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« Reply #378 on: April 05, 2013, 09:45:17 AM »

I think that SRY2627 was distributed throughout Western Europe too early to associate them with one particular culture or group.  Clearly SRY2627 in western France was represented in the Gallic tribes such as Pictones and Santones, but also probably in Aquitanian tribes.  In Spain, perhaps they were represented in Iberian tribes as well.  This is at least 3 cultural/language groups.
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« Reply #379 on: April 05, 2013, 10:23:06 AM »

I think that SRY2627 was distributed throughout Western Europe too early to associate them with one particular culture or group.  Clearly SRY2627 in western France was represented in the Gallic tribes such as Pictones and Santones, but also probably in Aquitanian tribes.  In Spain, perhaps they were represented in Iberian tribes as well.  This is at least 3 cultural/language groups.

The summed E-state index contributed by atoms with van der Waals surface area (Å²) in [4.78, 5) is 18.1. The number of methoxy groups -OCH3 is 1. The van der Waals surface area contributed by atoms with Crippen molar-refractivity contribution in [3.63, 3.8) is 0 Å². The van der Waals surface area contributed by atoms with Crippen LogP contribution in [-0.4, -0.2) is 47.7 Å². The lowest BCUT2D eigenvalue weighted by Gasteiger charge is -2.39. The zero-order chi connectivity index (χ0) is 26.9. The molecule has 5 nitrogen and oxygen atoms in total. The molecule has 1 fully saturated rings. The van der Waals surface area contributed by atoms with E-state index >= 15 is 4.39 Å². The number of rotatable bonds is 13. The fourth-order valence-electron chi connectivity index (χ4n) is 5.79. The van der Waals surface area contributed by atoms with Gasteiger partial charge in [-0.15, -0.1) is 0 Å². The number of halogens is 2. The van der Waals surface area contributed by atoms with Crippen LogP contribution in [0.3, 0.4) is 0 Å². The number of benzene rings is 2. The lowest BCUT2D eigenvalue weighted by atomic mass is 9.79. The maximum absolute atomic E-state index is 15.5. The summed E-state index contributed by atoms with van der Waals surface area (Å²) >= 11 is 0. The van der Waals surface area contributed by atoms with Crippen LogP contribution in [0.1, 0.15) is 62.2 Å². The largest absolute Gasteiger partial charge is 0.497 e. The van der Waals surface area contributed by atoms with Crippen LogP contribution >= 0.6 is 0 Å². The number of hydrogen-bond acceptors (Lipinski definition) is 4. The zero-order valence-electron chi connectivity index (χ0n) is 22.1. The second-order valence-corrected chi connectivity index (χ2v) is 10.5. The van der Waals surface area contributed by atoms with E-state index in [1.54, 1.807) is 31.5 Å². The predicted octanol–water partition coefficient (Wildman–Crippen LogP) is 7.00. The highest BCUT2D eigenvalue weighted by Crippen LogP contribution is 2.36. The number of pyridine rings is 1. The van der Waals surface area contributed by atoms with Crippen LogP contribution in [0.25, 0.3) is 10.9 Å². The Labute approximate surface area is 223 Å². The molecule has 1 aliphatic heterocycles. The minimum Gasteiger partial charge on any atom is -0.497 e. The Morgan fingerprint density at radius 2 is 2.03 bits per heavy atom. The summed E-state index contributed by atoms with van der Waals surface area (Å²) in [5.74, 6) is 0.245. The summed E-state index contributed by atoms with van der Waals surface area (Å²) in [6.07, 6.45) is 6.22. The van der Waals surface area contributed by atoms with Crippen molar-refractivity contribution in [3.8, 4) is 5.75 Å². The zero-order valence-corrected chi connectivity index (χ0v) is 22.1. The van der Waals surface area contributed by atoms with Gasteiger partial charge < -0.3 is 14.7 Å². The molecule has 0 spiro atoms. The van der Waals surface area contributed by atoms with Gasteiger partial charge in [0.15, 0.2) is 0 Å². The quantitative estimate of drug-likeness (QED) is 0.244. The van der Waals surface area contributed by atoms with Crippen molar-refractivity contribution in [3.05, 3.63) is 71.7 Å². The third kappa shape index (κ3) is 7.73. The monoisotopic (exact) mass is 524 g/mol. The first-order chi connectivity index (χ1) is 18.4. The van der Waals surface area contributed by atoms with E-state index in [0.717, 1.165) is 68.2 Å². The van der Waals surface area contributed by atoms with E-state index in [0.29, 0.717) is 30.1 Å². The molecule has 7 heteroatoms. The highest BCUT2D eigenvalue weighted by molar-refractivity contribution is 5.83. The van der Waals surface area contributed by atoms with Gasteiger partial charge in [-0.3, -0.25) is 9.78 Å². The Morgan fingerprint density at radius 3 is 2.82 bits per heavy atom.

Which means that there is a possiblilty that though, early Greek historians labled Iberians as Iberians, they really were roughly the same genetically as there Celtic cousins who came back into those areas from the Hallstatt on.
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William B. Webb
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« Reply #380 on: April 05, 2013, 06:11:45 PM »


Which means that there is a possibility that, though early Greek historians labeled Iberians as Iberians, they really were roughly the same genetically as their Celtic cousins who came back into those areas from the Hallstatt on.

Came back?  How are we supposed to know they had been there before?  Cunliffe/Koch/Oppenheimer?  Percentage of DF27* in the modern population of Puerto Rico?  Not that these are useless sources of information, but I still think too much of this picture is riding on prior assumptions... and that some of the assumptions need to be be questioned.